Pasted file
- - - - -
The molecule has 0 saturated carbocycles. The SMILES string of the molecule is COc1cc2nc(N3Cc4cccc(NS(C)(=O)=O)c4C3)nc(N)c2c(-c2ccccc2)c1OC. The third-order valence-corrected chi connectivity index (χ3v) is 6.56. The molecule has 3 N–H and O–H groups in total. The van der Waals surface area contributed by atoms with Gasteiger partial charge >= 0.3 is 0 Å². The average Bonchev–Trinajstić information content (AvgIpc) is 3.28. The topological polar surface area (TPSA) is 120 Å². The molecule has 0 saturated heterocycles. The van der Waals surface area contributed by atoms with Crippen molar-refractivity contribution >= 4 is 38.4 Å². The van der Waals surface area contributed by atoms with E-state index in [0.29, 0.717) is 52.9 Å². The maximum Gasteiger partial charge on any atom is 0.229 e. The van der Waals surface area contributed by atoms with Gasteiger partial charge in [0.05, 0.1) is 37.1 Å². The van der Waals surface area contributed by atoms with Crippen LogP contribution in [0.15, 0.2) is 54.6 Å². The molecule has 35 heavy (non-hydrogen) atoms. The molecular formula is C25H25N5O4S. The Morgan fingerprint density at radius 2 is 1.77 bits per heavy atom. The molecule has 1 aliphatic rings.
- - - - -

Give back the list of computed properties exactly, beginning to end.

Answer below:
The molecule has 0 saturated carbocycles. The SMILES string of the molecule is COc1cc2nc(N3Cc4cccc(NS(C)(=O)=O)c4C3)nc(N)c2c(-c2ccccc2)c1OC. The third-order valence-corrected chi connectivity index (χ3v) is 6.56. The molecule has 3 N–H and O–H groups in total. The van der Waals surface area contributed by atoms with Gasteiger partial charge >= 0.3 is 0 Å². The average Bonchev–Trinajstić information content (AvgIpc) is 3.28. The topological polar surface area (TPSA) is 120 Å². The molecule has 0 saturated heterocycles. The van der Waals surface area contributed by atoms with Crippen molar-refractivity contribution >= 4 is 38.4 Å². The van der Waals surface area contributed by atoms with E-state index in [0.29, 0.717) is 52.9 Å². The maximum Gasteiger partial charge on any atom is 0.229 e. The van der Waals surface area contributed by atoms with Gasteiger partial charge in [0.05, 0.1) is 37.1 Å². The van der Waals surface area contributed by atoms with Crippen LogP contribution in [0.15, 0.2) is 54.6 Å². The molecule has 35 heavy (non-hydrogen) atoms. The molecular formula is C25H25N5O4S. The Morgan fingerprint density at radius 2 is 1.77 bits per heavy atom. The molecule has 1 aliphatic rings.